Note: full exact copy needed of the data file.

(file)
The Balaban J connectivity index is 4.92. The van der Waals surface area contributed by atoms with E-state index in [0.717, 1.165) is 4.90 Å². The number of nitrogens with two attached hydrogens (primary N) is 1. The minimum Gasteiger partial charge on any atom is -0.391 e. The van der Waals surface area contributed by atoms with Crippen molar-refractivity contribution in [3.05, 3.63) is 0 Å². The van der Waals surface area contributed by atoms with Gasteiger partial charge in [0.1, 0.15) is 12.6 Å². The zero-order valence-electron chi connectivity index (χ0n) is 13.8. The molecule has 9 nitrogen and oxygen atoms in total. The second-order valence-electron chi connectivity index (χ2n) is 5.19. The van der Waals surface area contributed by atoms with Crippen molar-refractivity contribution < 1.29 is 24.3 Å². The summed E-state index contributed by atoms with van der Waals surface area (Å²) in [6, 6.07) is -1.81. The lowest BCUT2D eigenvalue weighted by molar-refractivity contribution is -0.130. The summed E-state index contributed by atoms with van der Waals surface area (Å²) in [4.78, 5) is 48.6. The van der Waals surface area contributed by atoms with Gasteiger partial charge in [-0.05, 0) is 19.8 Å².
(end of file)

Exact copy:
The Balaban J connectivity index is 4.92. The van der Waals surface area contributed by atoms with E-state index in [0.717, 1.165) is 4.90 Å². The number of nitrogens with two attached hydrogens (primary N) is 1. The minimum Gasteiger partial charge on any atom is -0.391 e. The van der Waals surface area contributed by atoms with Crippen molar-refractivity contribution in [3.05, 3.63) is 0 Å². The van der Waals surface area contributed by atoms with Gasteiger partial charge in [0.1, 0.15) is 12.6 Å². The zero-order valence-electron chi connectivity index (χ0n) is 13.8. The molecule has 9 nitrogen and oxygen atoms in total. The second-order valence-electron chi connectivity index (χ2n) is 5.19. The van der Waals surface area contributed by atoms with Crippen molar-refractivity contribution < 1.29 is 24.3 Å². The summed E-state index contributed by atoms with van der Waals surface area (Å²) in [6, 6.07) is -1.81. The lowest BCUT2D eigenvalue weighted by molar-refractivity contribution is -0.130. The summed E-state index contributed by atoms with van der Waals surface area (Å²) in [4.78, 5) is 48.6. The van der Waals surface area contributed by atoms with Gasteiger partial charge in [-0.05, 0) is 19.8 Å².